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Sambucus canadensis

Phonetic Spelling
sam-BOO-kus kan-ah-DEN-sis
This plant has low severity poison characteristics.
See below
Description

Sambucus canadensis is a deciduous, somewhat sprawling, suckering shrub that typically grows to 5-12’ tall. It typically occurs on streambanks and in forests, moist woodlands,  or open woods.  It can become weedy in disturbed areas such as fields, thickets, fence rows, ditches, and roadsides.

The American elderberry grows best in medium to wet, well-drained soils in full sun to part shade. It tolerates a wide range of soils but prefers moist, humusy ones. It spreads by root suckers to form colonies. Prune suckers as they appear unless naturalizing. A large number of late winter pruning options include (a) pruning out dead or weakened stems, (b) shortening one year stems or (c) cutting back to the ground to rejuvenate. Some horticulturists recommend a hard spring pruning for maintaining the best foliage and habit.

American elder (Sambucus canadensis) and European elder (Sambucus nigra) are closely related plants. The Royal Horticultural Society currently lists American elder as Sambucus nigra var. canadensis.

CAUSES ONLY LOW TOXICITY IF EATEN.

Insects, Diseases, or Other Plant Problems: This plant has no serious insect or disease problems. It has some susceptibility to canker, powdery mildew, leaf spot, borers, spider mites, and aphids. Its branches are susceptible to damage from high winds or from heavy snow/ice in winter. Plants will spread by root suckers.

Cultivars:
  • 'Aurea'
  • 'Rubra'
Tags:
#native#fragrant#butterflies#deciduous#songbirds#rain garden#edible#wildlife plant#showy#riparian#wetlands#low flammability#fire resistant
Cultivars:
  • 'Aurea'
  • 'Rubra'
Tags:
#native#fragrant#butterflies#deciduous#songbirds#rain garden#edible#wildlife plant#showy#riparian#wetlands#low flammability#fire resistant
  • Attributes:
    Genus:
    Sambucus
    Species:
    canadensis
    Family:
    Adoxaceae
    Uses (Ethnobotany):
    Edible fruit
    Life Cycle:
    Woody
    Country Or Region Of Origin:
    Eastern North America
    Fire Risk Rating:
    low flammability
    Wildlife Value:
    Butterflies and other insects are attracted to the blooms. Its fruits are eaten by many species of songbirds.
    Play Value:
    Wildlife Enhancement
    Particularly Resistant To (Insects/Diseases/Other Problems):
    fire in the landscape and also moderately resistant to damage from deer.
    Edibility:
    Cooked berries edible in pies, pancakes, and jellies; flowers and fruits used in winemaking. SAFE HANDLING PROCEDURES: When flowers are open, pick whole clusters and dip in pancake batter and fry, or dip in pancake batter and fry as fritters. Elderberry juice can be used as a cold drink. SOURCE: Peterson, L. 1978/ A Field Guide to Edible Wild Plants. Houghton Mifflin Co., Boston, 330 pp.
    Dimensions:
    Height: 5 ft. 0 in. - 12 ft. 0 in.
    Width: 5 ft. 0 in. - 12 ft. 0 in.
  • Whole Plant Traits:
    Plant Type:
    Native Plant
    Poisonous
    Shrub
    Leaf Characteristics:
    Deciduous
    Habit/Form:
    Arching
    Multi-stemmed
    Open
    Spreading
    Texture:
    Medium
  • Cultural Conditions:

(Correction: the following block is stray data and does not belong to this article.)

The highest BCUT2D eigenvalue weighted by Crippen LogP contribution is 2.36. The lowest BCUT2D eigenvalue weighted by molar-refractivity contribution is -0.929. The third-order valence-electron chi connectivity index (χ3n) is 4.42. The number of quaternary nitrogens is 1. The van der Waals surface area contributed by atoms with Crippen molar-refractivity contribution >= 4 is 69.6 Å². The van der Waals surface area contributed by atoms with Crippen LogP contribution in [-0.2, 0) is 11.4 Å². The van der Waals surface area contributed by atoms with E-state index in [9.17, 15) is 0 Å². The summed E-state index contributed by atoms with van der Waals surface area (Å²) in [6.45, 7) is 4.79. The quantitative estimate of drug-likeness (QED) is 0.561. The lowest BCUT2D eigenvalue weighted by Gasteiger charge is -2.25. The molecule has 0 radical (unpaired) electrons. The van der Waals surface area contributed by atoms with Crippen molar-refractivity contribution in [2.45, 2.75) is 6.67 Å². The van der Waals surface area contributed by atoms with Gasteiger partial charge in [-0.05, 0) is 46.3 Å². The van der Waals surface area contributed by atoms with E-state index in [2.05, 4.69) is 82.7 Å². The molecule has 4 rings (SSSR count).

Light:
    Full sun (6 or more hours of direct sunlight a day)
    Soil Texture:
    High Organic Matter
    Available Space To Plant:
    6-feet-12 feet
    NC Region:
    Coastal
    Mountains
    Piedmont
    Usda Plant Hardiness Zone:
    4a, 4b, 5a, 5b, 6a, 6b, 7a, 7b, 8a, 8b, 9a, 9b
  • Fruit:
    Fruit Color:
    Black
    Purple/Lavender
    Fruit Value To Gardener:
    Edible
    Showy
    Display/Harvest Time:
    Summer
    Fruit Type:
    Drupe
    Fruit Length:
    < 1 inch
    Fruit Width:
    < 1 inch
    Fruit Description:
    Clusters of edible, purplish-black drupes in developing in late summer. Fruits of elderberry species are used to make jams, jellies, pie fillings and wine.
  • Flowers:
    Flower Color:
    Cream/Tan
    White
    Flower Inflorescence:
    Cyme
    Flower Value To Gardener:
    Fragrant
    Showy
    Flower Bloom Time:
    Spring
    Summer
    Flower Shape:
    Star
    Flower Petals:
    6 petals/rays
    Flower Size:
    < 1 inch
    Flower Description:
    Tiny, lemon-scented, creamy-white flowers that appear in large flat-topped clusters (cymes to 10” across) in June.
  • Leaves:
    Leaf Characteristics:
    Deciduous
    Leaf Color:
    Green
    Deciduous Leaf Fall Color:
    Gold/Yellow
    Leaf Type:
    Compound (Pinnately , Bipinnately, Palmately)
    Leaf Arrangement:
    Opposite
    Leaf Margin:
    Serrate
    Hairs Present:
    No
    Leaf Length:
    3-6 inches
    Leaf Width:
    1-3 inches
    Leaf Description:
    The American elderberry has opposite, course, compound dark green leaves, 5 to 11 leaflets, sharply serrated. It shows a yellow-green fall color.
  • Bark:
    Bark Color:
    Light Brown
    Surface/Attachment:
    Smooth
    Bark Description:
    smooth and brown becoming shallowly furrowed and rough with age
  • Stem:
    Stem Is Aromatic:
    No
  • Landscape:
    Landscape Location:
    Naturalized Area
    Riparian
    Woodland
    Landscape Theme:
    Native Garden
    Rain Garden
    Design Feature:
    Flowering Tree
    Attracts:
    Butterflies
    Songbirds
    Problems:
    Poisonous
    Weedy
  • Poison:
    Poison Severity:
    Low
    Poison Symptoms:
    Nausea, vomiting, diarrhea, coma
    Poison Toxic Principle:
    Cyanogenic glycoside and alkaloid
    Causes Contact Dermatitis:
    No
    Poison Part:
    Fruits
    Leaves
    Roots
    Stems